My review of Expecting: The Inner Life of Pregnancy by Chitra Ramaswamy, appears online at the Scottish Review of Books as part of the 2016 Emerging Critics programme.
‘I felt as if / I was nothing, no one, I was everything to her, I was hers,’ writes Sharon Olds in ‘First Birth’. For Chitra Ramaswamy this self-immolation begins much earlier in pregnancy. She becomes breathless as her organs make room for the foetus, and later suspects the two heartbeats inside her are secretly conversing. Expecting: The Inner Life of Pregnancy is the award-winning journalist’s first book, charting the months until the birth of her child.
Nine chapters mirror the author’s gestation. Each one has a recurring motif, so that everyday events swell with meaning. ‘December’ is watery: it takes as an epigraph a stanza from Muriel Rukeyser’s ‘Islands’ and we’re told how the foetus’s hands are like paddles, ‘the tiniest of oars’, and its skin transparent, ‘an octopus revealing her ink’. She talks of morning sickness that ‘ebbed and flowed’ and the ‘unchartered waters’ that lie ahead. The symmetry between subject matter and form is deeply satisfying; the chapters feel as sculpted as essays. Later she remarks of a chance encounter that ‘a neat narrative circle had brought me here’. And perhaps her love of such things has shaped the book.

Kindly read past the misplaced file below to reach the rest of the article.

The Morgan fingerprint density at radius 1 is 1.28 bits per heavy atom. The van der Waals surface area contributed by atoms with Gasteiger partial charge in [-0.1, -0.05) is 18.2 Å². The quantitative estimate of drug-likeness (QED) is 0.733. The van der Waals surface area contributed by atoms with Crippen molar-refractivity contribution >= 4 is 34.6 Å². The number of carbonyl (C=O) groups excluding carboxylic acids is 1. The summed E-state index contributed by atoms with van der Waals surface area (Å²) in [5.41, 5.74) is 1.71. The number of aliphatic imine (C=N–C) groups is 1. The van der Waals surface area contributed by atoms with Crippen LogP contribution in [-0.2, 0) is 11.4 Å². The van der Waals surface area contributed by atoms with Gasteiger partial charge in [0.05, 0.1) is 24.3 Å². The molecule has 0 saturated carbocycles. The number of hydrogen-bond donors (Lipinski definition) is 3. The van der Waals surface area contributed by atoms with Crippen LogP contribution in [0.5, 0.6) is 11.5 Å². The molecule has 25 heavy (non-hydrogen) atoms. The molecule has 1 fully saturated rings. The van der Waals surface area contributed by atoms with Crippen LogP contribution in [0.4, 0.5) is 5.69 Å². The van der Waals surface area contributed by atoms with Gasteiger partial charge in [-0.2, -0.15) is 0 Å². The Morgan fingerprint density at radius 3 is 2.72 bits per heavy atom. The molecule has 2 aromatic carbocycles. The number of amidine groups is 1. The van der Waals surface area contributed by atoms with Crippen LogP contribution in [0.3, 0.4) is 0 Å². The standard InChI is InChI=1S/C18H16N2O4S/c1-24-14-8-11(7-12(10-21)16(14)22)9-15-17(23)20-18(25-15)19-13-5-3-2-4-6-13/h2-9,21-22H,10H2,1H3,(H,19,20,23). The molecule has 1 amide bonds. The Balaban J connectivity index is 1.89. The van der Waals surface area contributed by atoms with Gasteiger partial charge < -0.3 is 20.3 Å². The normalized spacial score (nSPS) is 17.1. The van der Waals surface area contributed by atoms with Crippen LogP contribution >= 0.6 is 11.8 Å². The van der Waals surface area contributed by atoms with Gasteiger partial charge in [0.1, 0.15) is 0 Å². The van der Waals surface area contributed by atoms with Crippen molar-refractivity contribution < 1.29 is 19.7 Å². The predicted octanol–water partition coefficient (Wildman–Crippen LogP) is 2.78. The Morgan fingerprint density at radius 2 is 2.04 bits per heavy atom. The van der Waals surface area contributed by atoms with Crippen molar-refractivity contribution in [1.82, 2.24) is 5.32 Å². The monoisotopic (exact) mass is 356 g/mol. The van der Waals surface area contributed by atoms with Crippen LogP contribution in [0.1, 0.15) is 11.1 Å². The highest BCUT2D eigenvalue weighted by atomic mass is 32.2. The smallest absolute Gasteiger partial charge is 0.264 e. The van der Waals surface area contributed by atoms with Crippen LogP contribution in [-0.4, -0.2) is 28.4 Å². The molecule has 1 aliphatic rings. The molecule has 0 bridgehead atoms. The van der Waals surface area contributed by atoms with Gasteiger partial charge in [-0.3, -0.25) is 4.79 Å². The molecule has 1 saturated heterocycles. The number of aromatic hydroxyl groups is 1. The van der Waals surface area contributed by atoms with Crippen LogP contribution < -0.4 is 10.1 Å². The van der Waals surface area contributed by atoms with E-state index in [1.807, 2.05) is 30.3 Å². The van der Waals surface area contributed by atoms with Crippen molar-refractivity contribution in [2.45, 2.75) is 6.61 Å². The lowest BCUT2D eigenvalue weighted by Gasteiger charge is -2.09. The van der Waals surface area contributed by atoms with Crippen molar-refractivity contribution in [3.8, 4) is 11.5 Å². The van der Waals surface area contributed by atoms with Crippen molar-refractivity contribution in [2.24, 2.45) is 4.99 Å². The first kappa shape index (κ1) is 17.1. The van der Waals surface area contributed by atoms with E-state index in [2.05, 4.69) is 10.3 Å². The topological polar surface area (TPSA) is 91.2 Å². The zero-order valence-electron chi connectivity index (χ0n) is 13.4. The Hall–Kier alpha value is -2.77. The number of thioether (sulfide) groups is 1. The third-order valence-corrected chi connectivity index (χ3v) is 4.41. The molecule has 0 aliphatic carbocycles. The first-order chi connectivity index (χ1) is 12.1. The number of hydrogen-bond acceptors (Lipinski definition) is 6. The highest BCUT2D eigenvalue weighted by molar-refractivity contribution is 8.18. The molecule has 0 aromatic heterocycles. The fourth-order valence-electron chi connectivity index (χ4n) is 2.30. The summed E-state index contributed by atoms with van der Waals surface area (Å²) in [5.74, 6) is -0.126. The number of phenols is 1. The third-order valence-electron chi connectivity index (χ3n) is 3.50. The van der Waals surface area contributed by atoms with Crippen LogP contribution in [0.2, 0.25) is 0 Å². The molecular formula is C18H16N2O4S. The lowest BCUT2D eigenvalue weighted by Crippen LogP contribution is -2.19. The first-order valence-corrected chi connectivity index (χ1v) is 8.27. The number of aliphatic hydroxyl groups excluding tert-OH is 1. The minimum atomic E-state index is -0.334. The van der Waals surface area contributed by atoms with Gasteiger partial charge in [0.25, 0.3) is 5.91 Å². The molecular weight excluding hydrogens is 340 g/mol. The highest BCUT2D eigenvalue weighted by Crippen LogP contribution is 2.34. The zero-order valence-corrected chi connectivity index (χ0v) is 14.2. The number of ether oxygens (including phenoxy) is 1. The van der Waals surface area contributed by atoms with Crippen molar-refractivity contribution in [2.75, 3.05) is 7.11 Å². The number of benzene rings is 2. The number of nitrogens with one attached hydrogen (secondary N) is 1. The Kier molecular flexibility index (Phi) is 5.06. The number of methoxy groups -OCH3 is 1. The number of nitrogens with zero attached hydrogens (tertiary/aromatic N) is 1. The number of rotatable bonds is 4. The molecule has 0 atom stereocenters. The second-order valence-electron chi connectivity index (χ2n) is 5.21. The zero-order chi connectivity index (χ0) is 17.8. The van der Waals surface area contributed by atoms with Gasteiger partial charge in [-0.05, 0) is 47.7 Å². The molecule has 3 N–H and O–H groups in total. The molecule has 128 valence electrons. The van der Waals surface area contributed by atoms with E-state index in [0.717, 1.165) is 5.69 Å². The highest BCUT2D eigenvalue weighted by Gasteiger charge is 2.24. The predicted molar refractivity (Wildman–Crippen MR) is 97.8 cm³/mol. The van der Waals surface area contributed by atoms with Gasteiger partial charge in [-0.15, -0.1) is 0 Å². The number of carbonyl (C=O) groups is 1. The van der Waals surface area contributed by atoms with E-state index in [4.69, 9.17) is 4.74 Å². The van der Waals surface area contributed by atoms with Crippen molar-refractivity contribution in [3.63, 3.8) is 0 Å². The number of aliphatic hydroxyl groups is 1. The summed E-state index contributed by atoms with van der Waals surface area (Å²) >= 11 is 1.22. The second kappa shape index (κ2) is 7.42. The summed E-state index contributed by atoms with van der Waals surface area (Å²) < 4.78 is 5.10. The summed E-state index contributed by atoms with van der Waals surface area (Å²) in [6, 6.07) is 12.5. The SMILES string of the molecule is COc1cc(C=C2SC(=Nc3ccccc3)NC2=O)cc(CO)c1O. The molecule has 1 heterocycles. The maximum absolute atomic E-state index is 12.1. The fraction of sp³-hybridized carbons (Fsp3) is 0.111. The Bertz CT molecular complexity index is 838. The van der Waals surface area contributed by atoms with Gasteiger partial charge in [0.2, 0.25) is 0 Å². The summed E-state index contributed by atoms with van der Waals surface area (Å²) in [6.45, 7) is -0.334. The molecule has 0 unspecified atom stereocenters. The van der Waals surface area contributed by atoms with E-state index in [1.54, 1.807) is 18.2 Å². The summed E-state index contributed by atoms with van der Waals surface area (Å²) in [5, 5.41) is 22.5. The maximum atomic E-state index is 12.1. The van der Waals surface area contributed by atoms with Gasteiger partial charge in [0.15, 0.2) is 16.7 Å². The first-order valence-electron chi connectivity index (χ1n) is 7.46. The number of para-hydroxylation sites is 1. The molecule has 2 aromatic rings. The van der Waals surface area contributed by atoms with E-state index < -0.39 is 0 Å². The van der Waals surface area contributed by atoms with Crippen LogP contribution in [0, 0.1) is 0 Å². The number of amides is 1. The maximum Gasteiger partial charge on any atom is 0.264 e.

Expecting is a work of opposites. Paintings in a studio are ‘abstract and realist’. Glasgow is a city of ‘old ships, new shops’. Contrast defines her own situation too, balanced as she is between the worlds of pre and post parturition […]